Yesterday I got to the point where we can exercise our free will and either improve or diminish our chances of reacquiring our eternal devotional service. Let’s talk more about that.
Being servants of the Lord is our constitutional position, we don’t have any other spiritual identity, we can only cover it with our false ego, and so we assume that pure devotional service is our birthright. We just need to shake off our illusions and take it.
I bet it’s not that simple. Service means interaction and so we can’t serve without Kṛṣṇa. In fact, service starts only after Kṛṣṇa reveals Himself and mercifully decides to accept it. He is Supreme Independent, however, and we can’t demand or even expect His mercy, we can only hope in anticipation. Since He is not under the material conception of time even a little delay on His part might easily translate into several lifetimes in our calculations.
The answer to this is patience. We measure patience by how long one could maintain his attitude or his practice under unfavorable conditions. Then one inevitably loses it. Spiritual patience is different in that it, like all spiritual things, is immeasurable. Once we attain it it will never go away and we’ll never lose it. Kṛṣṇa might delay His mercy indefinitely but so would last our hope of receiving it – it would be indefinite, too, and without any discomfort, for there’s no such thing as discomfort on the spiritual platform.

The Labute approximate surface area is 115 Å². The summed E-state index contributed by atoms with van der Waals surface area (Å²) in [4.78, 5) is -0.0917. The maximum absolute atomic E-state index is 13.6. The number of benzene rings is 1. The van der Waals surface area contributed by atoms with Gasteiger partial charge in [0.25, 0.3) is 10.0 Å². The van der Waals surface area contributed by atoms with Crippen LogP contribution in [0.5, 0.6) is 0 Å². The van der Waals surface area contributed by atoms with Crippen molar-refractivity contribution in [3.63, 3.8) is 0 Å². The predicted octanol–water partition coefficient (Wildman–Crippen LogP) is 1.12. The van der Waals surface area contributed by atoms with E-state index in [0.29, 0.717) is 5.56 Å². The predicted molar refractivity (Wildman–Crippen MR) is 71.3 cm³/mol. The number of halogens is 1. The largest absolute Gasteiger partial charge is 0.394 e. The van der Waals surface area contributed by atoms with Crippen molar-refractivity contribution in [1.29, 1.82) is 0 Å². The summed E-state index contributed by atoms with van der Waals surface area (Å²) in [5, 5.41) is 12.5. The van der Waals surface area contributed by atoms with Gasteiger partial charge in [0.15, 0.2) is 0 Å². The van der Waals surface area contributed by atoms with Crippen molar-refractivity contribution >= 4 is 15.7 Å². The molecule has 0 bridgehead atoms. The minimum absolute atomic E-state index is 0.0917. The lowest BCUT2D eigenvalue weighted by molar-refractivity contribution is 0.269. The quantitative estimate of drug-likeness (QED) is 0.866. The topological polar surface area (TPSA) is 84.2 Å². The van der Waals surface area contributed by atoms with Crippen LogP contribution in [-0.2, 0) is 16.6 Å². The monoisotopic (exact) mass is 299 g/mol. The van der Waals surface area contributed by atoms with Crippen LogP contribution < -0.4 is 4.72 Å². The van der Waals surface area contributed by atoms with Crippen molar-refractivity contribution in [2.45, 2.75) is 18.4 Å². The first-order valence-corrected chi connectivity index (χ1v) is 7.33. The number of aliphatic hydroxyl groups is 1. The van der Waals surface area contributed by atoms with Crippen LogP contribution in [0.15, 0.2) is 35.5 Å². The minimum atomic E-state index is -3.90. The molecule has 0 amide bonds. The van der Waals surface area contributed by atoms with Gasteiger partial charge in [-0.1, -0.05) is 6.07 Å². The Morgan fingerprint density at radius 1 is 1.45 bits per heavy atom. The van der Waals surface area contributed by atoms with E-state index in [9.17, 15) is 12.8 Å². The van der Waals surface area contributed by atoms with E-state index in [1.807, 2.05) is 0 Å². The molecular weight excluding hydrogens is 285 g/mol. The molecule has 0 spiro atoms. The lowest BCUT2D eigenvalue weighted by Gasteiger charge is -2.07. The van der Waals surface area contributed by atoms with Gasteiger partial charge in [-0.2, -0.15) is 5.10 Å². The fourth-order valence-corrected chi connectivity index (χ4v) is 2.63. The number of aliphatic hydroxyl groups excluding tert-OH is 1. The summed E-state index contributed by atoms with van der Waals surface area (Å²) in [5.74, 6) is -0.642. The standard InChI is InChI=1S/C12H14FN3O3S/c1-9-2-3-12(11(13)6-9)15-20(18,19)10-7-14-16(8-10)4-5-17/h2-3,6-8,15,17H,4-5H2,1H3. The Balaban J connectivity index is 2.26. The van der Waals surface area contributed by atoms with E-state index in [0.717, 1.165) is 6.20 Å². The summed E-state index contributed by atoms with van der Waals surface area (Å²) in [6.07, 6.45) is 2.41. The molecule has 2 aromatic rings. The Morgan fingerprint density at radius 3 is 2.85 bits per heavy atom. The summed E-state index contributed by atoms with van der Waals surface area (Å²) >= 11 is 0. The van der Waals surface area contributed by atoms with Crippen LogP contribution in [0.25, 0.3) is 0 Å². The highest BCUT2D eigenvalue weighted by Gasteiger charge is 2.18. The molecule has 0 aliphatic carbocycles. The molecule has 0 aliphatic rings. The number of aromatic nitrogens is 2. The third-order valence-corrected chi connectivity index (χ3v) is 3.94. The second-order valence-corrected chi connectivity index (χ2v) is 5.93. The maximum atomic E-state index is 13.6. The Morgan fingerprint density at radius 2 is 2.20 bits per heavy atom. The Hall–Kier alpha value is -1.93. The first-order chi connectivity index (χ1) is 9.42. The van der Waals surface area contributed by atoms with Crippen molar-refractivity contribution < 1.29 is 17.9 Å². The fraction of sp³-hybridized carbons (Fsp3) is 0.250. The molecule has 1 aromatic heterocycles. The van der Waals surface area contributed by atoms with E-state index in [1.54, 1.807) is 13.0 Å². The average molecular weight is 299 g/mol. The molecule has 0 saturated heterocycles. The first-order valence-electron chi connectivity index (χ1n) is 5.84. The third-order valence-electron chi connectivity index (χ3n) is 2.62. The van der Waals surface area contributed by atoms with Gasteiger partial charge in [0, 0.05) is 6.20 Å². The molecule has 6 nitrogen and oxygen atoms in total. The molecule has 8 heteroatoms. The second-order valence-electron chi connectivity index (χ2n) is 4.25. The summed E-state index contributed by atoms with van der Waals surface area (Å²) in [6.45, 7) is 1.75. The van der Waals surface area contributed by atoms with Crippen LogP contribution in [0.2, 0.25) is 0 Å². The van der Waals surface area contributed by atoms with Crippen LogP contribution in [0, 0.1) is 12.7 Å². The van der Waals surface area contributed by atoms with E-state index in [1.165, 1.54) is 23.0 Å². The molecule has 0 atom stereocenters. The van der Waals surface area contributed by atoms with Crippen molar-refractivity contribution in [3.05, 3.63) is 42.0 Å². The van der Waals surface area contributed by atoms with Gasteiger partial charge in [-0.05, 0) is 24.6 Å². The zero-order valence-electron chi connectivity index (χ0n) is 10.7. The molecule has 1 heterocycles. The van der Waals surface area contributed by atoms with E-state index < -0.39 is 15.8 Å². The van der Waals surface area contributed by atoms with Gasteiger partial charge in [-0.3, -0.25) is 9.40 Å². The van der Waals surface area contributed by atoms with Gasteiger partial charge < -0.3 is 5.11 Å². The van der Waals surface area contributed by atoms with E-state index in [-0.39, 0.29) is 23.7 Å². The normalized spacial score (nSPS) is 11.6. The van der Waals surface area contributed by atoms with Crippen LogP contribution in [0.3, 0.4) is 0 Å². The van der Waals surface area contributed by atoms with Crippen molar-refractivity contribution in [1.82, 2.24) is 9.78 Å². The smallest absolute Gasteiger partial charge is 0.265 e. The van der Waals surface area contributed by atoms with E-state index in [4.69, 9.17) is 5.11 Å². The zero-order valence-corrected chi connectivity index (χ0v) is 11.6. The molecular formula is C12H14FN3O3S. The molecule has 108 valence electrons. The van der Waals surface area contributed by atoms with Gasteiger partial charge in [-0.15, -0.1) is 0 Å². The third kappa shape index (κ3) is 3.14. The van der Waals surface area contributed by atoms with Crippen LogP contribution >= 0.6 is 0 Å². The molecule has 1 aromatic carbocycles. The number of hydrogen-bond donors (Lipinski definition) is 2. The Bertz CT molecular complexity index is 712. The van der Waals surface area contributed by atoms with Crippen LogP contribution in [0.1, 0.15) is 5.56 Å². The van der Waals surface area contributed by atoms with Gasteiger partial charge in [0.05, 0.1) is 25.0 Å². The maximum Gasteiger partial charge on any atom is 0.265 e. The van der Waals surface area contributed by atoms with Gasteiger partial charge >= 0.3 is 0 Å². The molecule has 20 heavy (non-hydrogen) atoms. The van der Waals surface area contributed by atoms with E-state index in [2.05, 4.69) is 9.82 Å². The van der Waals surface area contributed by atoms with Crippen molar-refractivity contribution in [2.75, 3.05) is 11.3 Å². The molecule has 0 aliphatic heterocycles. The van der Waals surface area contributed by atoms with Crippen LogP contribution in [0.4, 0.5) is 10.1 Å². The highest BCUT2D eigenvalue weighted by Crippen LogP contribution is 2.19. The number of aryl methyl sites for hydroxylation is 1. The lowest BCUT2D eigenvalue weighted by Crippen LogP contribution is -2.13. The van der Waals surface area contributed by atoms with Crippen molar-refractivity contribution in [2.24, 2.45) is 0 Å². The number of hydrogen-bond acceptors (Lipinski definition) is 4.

Patiently waiting for the mercy would become a kind of relationship with the Lord – He is hiding and we are waiting, and even more, according to Lord Caitanya, this love in separation feels indefinitely stronger than pleasure of being in personal presence of the Lord.
In our situation where we don’t have any prior experience of meeting Kṛṣṇa we can only have a glimpse of this transcendental emotion, the kind devotees of Vṛndāvana feel when they know Kṛṣṇa is coming and can’t wait, but it is nevertheless spiritual – if we get it. As such it could last for eternity and we wouldn’t even notice passage of material time. The fact that we feel under pressure and afraid to lose it is a sign that we aren’t on the liberated platform yet. If we were we wouldn’t be constantly checking our progress or progress of other devotees, these things would become meaningless and unwelcome distractions to us in comparison with sweetness of eternally waiting for Kṛṣṇa’s mercy.
Another aspect of it is that Kṛṣṇa does not and probably will not appear to us while we are still in this world. It doesn’t mean that we have to wait for the next life, hopefully in His presence, to achieve perfection. We should never forget out guru instead because guru IS manifestation of the Lord specifically for us. Lacking the ability to see Kṛṣṇa we can express our love and devotion to our guru just the same, and it WILL be reciprocated.
If we do not see Kṛṣṇa in our guru and lament His absence we are absolute fools only pretending to be spiritually realized. If we can’t establish ourselves in service to our guru but wait for service to Kṛṣṇa Himself we are simply mad. We kill all our chances of spiritual progress there and then, for we commit a gravest offense by considering our guru to be an ordinary man.
We might not say so out loud and we might not even think so to ourselves but if we do not see guru as a direct manifestation of God infused with all necessary energies and powers we see him as an ordinary man, there are no other options.